Strategic collaborations across the financial services sector and the biotechnology space are two more areas where businesses from the UAE and Israeli expect to benefit from the Abraham Accords, Ran Hamou, managing partner at France-based firm Everlaw, told the Medialine. “Each year, many Israeli startups are sold to foreign investors instead of developing their businesses to become major players… And UAE funds invest in many foreign companies around the world. If a UAE-Israel consortium were able to invest, such a group could [pursue business opportunities] across the entire European Union, and become a major player in that part of the world,” Hamou said.
— Infoblaze Middle East (@infoblazeme) September 17, 2020
In this dynamic overhaul of trade relations, with annual trade between Israel and the UAE expected to reach $4 billion in just three years, here are some of the key sectors where Indian companies and businesspeople can contribute and collaborate:
Banking & finance
The banking and finance industries of both the UAE and Israel – considered the engine of economic growth – stand to gain immensely from the peace deal. The two countries signed a MoU on banking and finance on September 1, opening the door to agreements between institutions in both countries. A week later, the first official Israeli trade delegation arrived in the UAE, including the CEO of Bank Hapoalim, the biggest bank in Israel. Bank Hapoalim went on to sign an MoU with Emirates NBD, Dubai’s largest bank, while Israel’s second largest bank, Bank Leumi, later signed an MoU with Abu Dhabi Islamic Bank to explore areas for future cooperation in the UAE, Israel and other international markets. Such agreements will stand to benefit Indian tech companies such as Infosys – who play a major role in blockchain transactions between Indian and UAE banks.
The Abu Dhabi Investment Office, meanwhile announced that Tel Aviv would be the location for its first ever office outside of the UAE, while Israel’s Harel Insurance Group signed a deal with the UAE’s Dubai Insurance to provide services in both Israel and the UAE. These spate of agreements will help greatly in boosting the footprint of Indian fintech enablers who play a key role in facilitating transactions and the operating framework for most of these companies.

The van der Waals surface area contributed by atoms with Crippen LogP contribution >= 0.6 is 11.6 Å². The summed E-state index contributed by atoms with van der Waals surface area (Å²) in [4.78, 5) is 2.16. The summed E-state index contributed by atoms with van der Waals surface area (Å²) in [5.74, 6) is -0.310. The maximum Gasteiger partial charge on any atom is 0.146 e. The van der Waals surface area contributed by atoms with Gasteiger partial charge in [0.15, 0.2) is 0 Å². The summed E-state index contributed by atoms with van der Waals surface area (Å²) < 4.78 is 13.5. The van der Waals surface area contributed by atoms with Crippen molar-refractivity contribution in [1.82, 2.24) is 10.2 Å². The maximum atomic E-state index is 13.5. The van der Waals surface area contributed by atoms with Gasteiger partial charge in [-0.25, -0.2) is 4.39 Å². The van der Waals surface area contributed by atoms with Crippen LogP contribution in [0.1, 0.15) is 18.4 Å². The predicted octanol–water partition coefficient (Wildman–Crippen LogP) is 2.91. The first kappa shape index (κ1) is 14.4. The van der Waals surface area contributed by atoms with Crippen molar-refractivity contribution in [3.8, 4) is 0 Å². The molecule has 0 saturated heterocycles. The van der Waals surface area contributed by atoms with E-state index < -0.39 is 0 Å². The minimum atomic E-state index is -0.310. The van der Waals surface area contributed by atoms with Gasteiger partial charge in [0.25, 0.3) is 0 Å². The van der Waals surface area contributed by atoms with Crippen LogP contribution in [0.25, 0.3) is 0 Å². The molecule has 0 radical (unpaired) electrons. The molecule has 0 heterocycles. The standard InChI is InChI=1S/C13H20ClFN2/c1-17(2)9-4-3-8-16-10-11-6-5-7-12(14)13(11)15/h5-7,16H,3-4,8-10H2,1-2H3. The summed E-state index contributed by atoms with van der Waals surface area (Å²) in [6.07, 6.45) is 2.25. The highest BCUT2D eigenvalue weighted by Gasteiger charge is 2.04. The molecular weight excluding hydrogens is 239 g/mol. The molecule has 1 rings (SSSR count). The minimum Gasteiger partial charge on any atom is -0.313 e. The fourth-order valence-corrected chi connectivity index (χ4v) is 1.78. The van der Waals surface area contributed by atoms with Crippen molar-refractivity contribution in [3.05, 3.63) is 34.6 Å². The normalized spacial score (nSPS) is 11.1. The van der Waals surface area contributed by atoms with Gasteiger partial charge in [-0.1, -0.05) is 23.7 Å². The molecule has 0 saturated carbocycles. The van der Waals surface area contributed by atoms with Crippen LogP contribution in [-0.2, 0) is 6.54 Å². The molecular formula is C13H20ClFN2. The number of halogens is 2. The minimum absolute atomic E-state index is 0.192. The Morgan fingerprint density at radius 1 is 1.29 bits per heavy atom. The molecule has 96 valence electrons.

Shipping and transportation
The possibility of a direct shipping line between the UAE and Israel will be a major boost for Indian businesses and freight operations. While DP World is partnering with an Israeli group to bid for the privatization of Haifa Port, Danish shipping giant Maersk has announced that it would begin transporting cargo between the UAE and Israel. Similar collaborations could surge as innovators bring their experience together: Dubai’s Al Habtoor Group and Israel’s Mobileye have launched a partnership to create a fleet of self-driving “robotaxis” for Dubai. Testing of the autonomous vehicles will begin in 2021 and a pilot program is expected by the end of 2022.
The Fresh Market in #Dubai’s Ras Al Khor area run by @DMunicipality opens the first-ever display of Israeli produce. The Fresh Market has played a key role in raising Dubai’s position as a regional hub for the trading & sale of local & imported produce.https://t.co/ac9mP7B4Nq pic.twitter.com/5OqclozMlX
— Dubai Media Office (@DXBMediaOffice) November 14, 2020
Healthcare and Covid-19 vaccines
India’s global expertise in vaccine production will come in handy as the UAE and Israel collaborate closely on coronavirus vaccine research. Private companies in Israel and the UAE announced in June that they would collaborate to develop research and technology in the fight against Covid-19. With the UAE and Israeli health ministers discussing how to better cooperate on tackling the pandemic and “ways to strengthen cooperation in the medical field,” it opens up a plethora of opportunities for Indian pharma companies and vaccine manufacturers such as the Serum Institute of India.
Similar synergies are waiting to be explored in the broader healthcare and medical tourism category for Indian hospitals and allied companies.
Diamonds and precious stones
The diamond industry is literally set to shine in the aftermath of the peace agreement – with major benefits for Indian diamond traders. While Dubai is fast emerging as an industry leader, trading $23 billion in diamonds last year, Israel is also a major player with business worth $12 billion last year. Although neither Israel nor the UAE mines diamonds, the Israel Diamond Exchange is the largest in the world while Dubai hosts the largest trading floor.
Dubai aims to become the world’s largest diamond dealer by 2023. The Dubai Diamond Exchange (DDE) and Ramat Gan-based Israel Diamond Exchange (IDE) have signed a range of trade partnerships and agreements aimed at building closer ties. According to Ahmed Bin Sulayem, CEO of the Dubai Multi Commodities Centre and Chairman of the Dubai Diamond Exchange, the new agreements would result in more Israeli diamond traders hosting and participating in diamond tenders in Dubai. For Indian diamond merchants and hubs like Surat – which polishes almost the entire bulk of the world’s diamonds – this throws up closer and bigger opportunities for bulking up their trade volumes.
— WAM English (@WAMNEWS_ENG) November 11, 2020
With direct flights between the UAE to Israel slated to start soon, Indian travelers will form a significant part of the clientele both countries would like to woo aggressively. The UAE and Israel are both popular global tourism destinations, and are committed to facilitating direct tourism between the two countries. “We are working with all the relevant bodies to both facilitate the opening of direct scheduled routes and the visa issue, to ensure fast and easy travel between our two countries,” Director-General of Israel’s Ministry of Tourism Amir Halevi, said in an interview with Al Arabiya English. Conversely, it will also allow Indian tourism operators to offer new and easier gateways to Indian tourism hotspots for Israeli tourists.